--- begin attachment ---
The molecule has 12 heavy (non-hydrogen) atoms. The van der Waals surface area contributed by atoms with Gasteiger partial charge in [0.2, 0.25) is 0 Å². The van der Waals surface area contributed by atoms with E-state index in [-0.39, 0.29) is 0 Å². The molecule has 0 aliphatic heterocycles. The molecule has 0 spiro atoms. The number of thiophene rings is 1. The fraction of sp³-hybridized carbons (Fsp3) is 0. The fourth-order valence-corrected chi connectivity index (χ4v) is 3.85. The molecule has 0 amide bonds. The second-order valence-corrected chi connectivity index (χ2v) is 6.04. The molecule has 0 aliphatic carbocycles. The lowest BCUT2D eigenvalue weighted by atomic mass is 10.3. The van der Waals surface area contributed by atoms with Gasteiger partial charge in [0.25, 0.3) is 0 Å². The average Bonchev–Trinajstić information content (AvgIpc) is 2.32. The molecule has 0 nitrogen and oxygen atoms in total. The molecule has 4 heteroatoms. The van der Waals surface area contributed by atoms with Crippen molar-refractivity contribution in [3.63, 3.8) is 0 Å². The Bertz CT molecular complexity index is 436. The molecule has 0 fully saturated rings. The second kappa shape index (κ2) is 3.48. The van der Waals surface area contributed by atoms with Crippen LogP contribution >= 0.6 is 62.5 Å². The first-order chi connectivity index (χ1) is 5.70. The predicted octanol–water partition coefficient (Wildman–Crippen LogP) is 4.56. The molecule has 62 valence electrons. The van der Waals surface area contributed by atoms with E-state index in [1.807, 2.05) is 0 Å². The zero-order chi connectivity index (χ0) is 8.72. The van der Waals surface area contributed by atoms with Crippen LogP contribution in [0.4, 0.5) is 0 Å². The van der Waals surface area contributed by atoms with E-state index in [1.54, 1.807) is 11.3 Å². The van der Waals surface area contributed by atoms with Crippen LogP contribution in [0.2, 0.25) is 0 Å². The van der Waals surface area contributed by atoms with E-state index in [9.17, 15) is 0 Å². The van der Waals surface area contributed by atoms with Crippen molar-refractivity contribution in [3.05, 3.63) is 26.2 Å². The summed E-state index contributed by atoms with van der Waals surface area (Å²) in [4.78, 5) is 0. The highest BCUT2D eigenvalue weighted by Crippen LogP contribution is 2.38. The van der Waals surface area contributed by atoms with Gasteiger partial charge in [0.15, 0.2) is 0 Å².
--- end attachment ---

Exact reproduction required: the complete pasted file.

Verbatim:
The molecule has 12 heavy (non-hydrogen) atoms. The van der Waals surface area contributed by atoms with Gasteiger partial charge in [0.2, 0.25) is 0 Å². The van der Waals surface area contributed by atoms with E-state index in [-0.39, 0.29) is 0 Å². The molecule has 0 aliphatic heterocycles. The molecule has 0 spiro atoms. The number of thiophene rings is 1. The fraction of sp³-hybridized carbons (Fsp3) is 0. The fourth-order valence-corrected chi connectivity index (χ4v) is 3.85. The molecule has 0 amide bonds. The second-order valence-corrected chi connectivity index (χ2v) is 6.04. The molecule has 0 aliphatic carbocycles. The lowest BCUT2D eigenvalue weighted by atomic mass is 10.3. The van der Waals surface area contributed by atoms with Gasteiger partial charge in [0.25, 0.3) is 0 Å². The average Bonchev–Trinajstić information content (AvgIpc) is 2.32. The molecule has 0 nitrogen and oxygen atoms in total. The molecule has 4 heteroatoms. The van der Waals surface area contributed by atoms with Crippen molar-refractivity contribution in [3.63, 3.8) is 0 Å². The Bertz CT molecular complexity index is 436. The molecule has 0 fully saturated rings. The second kappa shape index (κ2) is 3.48. The van der Waals surface area contributed by atoms with Crippen LogP contribution >= 0.6 is 62.5 Å². The first-order chi connectivity index (χ1) is 5.70. The predicted octanol–water partition coefficient (Wildman–Crippen LogP) is 4.56. The molecule has 62 valence electrons. The van der Waals surface area contributed by atoms with E-state index in [1.807, 2.05) is 0 Å². The zero-order chi connectivity index (χ0) is 8.72. The van der Waals surface area contributed by atoms with Crippen LogP contribution in [0.4, 0.5) is 0 Å². The van der Waals surface area contributed by atoms with E-state index in [1.54, 1.807) is 11.3 Å². The van der Waals surface area contributed by atoms with Crippen LogP contribution in [0.2, 0.25) is 0 Å². The van der Waals surface area contributed by atoms with E-state index in [9.17, 15) is 0 Å². The van der Waals surface area contributed by atoms with Crippen molar-refractivity contribution in [3.05, 3.63) is 26.2 Å². The summed E-state index contributed by atoms with van der Waals surface area (Å²) in [4.78, 5) is 0. The highest BCUT2D eigenvalue weighted by Crippen LogP contribution is 2.38. The van der Waals surface area contributed by atoms with Gasteiger partial charge in [0.15, 0.2) is 0 Å².